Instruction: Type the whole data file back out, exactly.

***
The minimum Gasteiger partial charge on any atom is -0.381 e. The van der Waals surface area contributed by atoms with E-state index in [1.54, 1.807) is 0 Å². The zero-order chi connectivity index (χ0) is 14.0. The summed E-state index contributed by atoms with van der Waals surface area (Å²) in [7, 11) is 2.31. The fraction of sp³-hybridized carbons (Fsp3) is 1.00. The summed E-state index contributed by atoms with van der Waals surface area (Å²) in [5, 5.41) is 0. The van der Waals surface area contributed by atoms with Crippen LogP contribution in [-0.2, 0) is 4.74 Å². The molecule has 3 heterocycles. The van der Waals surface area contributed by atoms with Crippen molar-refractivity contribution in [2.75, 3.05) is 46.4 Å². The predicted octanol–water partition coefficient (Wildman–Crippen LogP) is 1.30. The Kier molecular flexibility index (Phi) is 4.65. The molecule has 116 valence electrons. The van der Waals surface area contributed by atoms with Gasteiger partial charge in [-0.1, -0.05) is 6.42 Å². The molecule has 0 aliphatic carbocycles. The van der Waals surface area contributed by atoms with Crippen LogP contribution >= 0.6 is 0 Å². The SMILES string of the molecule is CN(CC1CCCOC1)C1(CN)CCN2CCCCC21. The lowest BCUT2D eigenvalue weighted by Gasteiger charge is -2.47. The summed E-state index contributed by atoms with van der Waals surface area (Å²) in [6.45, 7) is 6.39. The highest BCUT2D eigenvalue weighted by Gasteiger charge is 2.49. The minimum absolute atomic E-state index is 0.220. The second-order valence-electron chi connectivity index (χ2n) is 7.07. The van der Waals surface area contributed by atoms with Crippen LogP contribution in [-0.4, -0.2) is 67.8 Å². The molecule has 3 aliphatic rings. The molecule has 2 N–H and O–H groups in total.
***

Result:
The minimum Gasteiger partial charge on any atom is -0.381 e. The van der Waals surface area contributed by atoms with E-state index in [1.54, 1.807) is 0 Å². The zero-order chi connectivity index (χ0) is 14.0. The summed E-state index contributed by atoms with van der Waals surface area (Å²) in [7, 11) is 2.31. The fraction of sp³-hybridized carbons (Fsp3) is 1.00. The summed E-state index contributed by atoms with van der Waals surface area (Å²) in [5, 5.41) is 0. The van der Waals surface area contributed by atoms with Crippen LogP contribution in [-0.2, 0) is 4.74 Å². The molecule has 3 heterocycles. The van der Waals surface area contributed by atoms with Crippen molar-refractivity contribution in [2.75, 3.05) is 46.4 Å². The predicted octanol–water partition coefficient (Wildman–Crippen LogP) is 1.30. The Kier molecular flexibility index (Phi) is 4.65. The molecule has 116 valence electrons. The van der Waals surface area contributed by atoms with Gasteiger partial charge in [-0.1, -0.05) is 6.42 Å². The molecule has 0 aliphatic carbocycles. The van der Waals surface area contributed by atoms with Crippen LogP contribution >= 0.6 is 0 Å². The SMILES string of the molecule is CN(CC1CCCOC1)C1(CN)CCN2CCCCC21. The lowest BCUT2D eigenvalue weighted by Gasteiger charge is -2.47. The summed E-state index contributed by atoms with van der Waals surface area (Å²) in [6.45, 7) is 6.39. The highest BCUT2D eigenvalue weighted by Gasteiger charge is 2.49. The minimum absolute atomic E-state index is 0.220. The second-order valence-electron chi connectivity index (χ2n) is 7.07. The van der Waals surface area contributed by atoms with Crippen LogP contribution in [-0.4, -0.2) is 67.8 Å². The molecule has 3 aliphatic rings. The molecule has 2 N–H and O–H groups in total.